UL street party students threatened with expulsion

One of the photos shared online showing students gathered at College Court in Castletroy on Monday evening.

UNIVERSITY of Limerick students involved in Tuesday evening’s chaotic street party, which is now the subject of a Garda investigation, have been warned that they are facing the possibility of expulsion for breaching public health guidelines.

UL management were due to meet on Wednesday to discuss the situation which saw three men in their 20s arrested for alleged drugs and public order offences and 30 fixed notice penalties issued by Gardaí after a student street party in the College Court area of Castletroy.

In a statement issued on Wednesday morning, UL  President Professor Kerstin Mey said it was clear there was a small minority of the university’s 16,500 students who live in off campus estates who are consistently ignoring government and institutional guidelines.”

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“Students found to have broken the UL Code of Conduct will face the full rigour of our disciplinary process including temporary suspension and possible expulsion,” she added.

A Limerick nurse, who is working on the front line in the battle against Covid-19, has described University of Limerick student house parties as “out of control”.

The nurse, who lives in the general vicinity of UL, called for round-the-clock Garda patrols as well as the installation of CCTV cameras following Tuesday’s chaotic scenes, in which flares and fireworks exploded near cars, houses, and groups of student revellers.

“It’s shocking now, they have broken glass in houses, there was a fire in a house, there are holes in the walls of houses, basically the houses are being thrashed,” said the nurse, who did not want to be identified.

“A Garda patrol needs to be permanently based around the area. There are a few Gardaí who come and go and they have to go into these house parties that could potentially have Covid-19, and then go home to their families.

“The students are partying up on roofs, and somebody is going to fall off one of those roofs. There is a huge drink and drugs problem in the area,” the nurse added.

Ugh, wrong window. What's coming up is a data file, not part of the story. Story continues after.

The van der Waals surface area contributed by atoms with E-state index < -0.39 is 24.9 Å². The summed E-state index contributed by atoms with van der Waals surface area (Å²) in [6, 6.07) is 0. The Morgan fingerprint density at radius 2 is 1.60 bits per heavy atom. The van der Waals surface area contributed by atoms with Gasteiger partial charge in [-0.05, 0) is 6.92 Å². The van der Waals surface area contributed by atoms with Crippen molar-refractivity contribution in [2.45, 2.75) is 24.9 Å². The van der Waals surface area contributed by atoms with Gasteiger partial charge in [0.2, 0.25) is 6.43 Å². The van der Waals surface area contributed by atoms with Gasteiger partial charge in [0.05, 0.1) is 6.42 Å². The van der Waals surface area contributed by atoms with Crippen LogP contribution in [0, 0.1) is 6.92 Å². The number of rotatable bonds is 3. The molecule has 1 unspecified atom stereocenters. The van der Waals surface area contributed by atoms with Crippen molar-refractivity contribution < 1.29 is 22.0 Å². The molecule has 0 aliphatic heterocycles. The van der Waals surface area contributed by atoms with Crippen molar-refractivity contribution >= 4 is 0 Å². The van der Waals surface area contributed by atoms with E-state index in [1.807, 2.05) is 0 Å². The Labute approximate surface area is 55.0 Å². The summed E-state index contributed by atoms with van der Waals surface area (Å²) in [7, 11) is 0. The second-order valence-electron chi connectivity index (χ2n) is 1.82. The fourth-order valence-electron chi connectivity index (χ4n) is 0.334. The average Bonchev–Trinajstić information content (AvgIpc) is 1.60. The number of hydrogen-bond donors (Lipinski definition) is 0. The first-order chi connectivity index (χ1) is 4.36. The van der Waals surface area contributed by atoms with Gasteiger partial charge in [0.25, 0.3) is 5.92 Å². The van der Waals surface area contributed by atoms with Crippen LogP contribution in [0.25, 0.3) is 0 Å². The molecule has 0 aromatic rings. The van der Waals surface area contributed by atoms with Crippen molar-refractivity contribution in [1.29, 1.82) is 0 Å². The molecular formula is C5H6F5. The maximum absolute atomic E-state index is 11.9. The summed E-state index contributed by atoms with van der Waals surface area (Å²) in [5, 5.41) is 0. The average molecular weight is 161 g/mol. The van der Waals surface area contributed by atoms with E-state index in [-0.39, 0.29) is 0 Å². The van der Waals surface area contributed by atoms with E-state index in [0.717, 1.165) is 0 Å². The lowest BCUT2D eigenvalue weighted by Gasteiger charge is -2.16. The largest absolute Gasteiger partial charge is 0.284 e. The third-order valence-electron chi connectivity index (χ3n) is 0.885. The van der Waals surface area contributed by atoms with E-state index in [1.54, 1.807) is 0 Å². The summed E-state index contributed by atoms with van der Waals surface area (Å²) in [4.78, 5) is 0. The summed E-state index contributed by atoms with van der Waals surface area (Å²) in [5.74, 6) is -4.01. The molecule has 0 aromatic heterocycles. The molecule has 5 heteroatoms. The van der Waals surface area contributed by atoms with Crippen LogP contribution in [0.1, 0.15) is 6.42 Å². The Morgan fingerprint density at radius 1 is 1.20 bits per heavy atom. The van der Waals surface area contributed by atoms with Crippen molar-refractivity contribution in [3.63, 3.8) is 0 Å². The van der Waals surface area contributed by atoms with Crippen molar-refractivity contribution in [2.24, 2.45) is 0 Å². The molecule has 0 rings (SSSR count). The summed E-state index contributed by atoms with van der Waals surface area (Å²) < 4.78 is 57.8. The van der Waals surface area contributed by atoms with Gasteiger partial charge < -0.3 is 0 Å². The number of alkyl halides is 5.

Meanwhile, a Castletroy landlord described the recent partying at College Court, near UL, as a “super-spreader” Covid event.

The landlord said that they, along with others renting out houses to students in the vicinity of UL, were afraid to approach the properties during similar periods of unrest.

“Some of the residents are very frightened and it’s getting progressively worse.”

He claimed students danced on roofs, destroyed properties, urinated on the street and took drink and drugs at a time when the country is suffering the economic and health devastation of Covid-19.

“Will someone have to get hurt or fall off a roof for this madness to stop?” he asked.

“They are even calling Careysfort Avenue ‘The Gaza Strip’, an indication of the volatile and lawless zone it has become.”

The landlord praised Gardaí for doing “a reasonable job when they have been called” but he said, “a lot more needs to be done to return this area to calm”.

He called for the Garda Divisional Drug Unit to patrol the area as a deterrent and claimed students had been intimidating locals.

A Garda source described Tuesday night’s scenes in Castletroy as “a shit show”.

UL student Tadgh O’Toole tweeted his anger at what happened: “I’m a University of Limerick student myself, sitting at home online now since this time last year praying to get back down to college at some stage before I finish college and then ye see that shit tonight in College Court. Will ye just go home tf**k yiz selfish pr***ks #limerick.”

Limerick teacher Sarah O’Connor tweeted: “Absolutely gutted having seen those videos from College Court in Limerick tonight. All of the sacrifices we have all made absolutely thrown in our faces. Disgraceful.”